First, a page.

I not comfortable with the idea of letting complete strangers in my rig, but I wouldn't be able to say no to freezing children. How do you handle it? Is there a protocol that goes above and beyond just being a decent human being?
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Old 10-08-2014, 04:37 AM   #54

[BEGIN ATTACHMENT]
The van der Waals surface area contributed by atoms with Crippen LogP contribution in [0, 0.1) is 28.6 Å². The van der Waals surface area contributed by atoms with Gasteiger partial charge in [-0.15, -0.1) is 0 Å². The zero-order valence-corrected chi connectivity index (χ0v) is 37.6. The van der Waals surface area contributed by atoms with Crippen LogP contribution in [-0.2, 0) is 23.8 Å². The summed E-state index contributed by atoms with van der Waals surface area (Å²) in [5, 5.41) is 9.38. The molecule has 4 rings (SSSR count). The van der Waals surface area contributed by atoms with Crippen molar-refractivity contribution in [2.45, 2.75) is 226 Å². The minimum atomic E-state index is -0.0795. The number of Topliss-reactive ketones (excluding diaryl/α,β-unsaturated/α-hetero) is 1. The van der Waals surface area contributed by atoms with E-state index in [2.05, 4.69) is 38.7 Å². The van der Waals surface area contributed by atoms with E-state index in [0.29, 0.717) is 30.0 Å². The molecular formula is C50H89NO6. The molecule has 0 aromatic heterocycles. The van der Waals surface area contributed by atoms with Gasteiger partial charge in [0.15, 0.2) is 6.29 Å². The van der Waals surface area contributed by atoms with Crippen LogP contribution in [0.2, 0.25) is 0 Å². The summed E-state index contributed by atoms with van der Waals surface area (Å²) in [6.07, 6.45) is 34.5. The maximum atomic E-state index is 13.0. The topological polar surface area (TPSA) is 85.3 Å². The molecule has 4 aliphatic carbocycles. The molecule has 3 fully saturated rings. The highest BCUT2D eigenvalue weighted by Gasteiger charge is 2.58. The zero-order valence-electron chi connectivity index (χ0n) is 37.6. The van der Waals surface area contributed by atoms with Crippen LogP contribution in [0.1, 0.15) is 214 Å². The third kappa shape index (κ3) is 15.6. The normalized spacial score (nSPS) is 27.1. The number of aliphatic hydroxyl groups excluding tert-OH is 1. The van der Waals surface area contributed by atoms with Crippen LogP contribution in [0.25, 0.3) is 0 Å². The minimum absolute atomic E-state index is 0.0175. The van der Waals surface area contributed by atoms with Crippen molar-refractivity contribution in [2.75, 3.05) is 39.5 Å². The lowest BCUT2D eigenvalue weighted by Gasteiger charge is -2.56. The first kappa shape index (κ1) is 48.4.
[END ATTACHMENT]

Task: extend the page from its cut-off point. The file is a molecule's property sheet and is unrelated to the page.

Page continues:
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Well Wryly, I think that would depend on the circumstances, how long you have been there, and if you were truly stranded. In a truck stop, they have bathrooms, and food, so, it really never came up. Same at a rest area, most have restrooms, with heat, to keep the pipes from freezing. I did get stranded in Cape Girardeau, Mo. for 3 days in a blizzard, it snowed so hard and was blowing, it drifted over the hood of my KW, after I got stuck in the middle of town, trying to make it up a hill. I had a full tank of fuel, so I just sat there watching it snow, and after a couple of hours a lady came up to my door and ask if I was ok, and if I needed to use the restroom in her house. I said yes, and did she have a insta-matic camera, she said she did. So I walked to her house, got the camera, took a couple of pic's of the truck with the snow drifted up over the hood, to show my boss,, that I was not kidding him about the snow storm! I was lucky there was a motel right down the street, so I waded thru knee high snow to it. Let me tell you, when I went back to check on my truck, it was so snowed in,, it took me awhile with a shovel trying to get a path to get going again, after the national guard came in and plowed me out! Then a guy with a back hoe hooked a chain to me and got me to the top of the hill, where I could get to the interstate! My old boss still has those pictures on his wall behind his desk! That was 30 years ago, but I guess you never forget those kind of things! The lady that lent me her camera also gave me a big bag of cookies, to take back to the truck! So I guess if someone came knocking at my door in a blizzard, I would let them in! And give them what they needed! PS, Pay-It-Forward!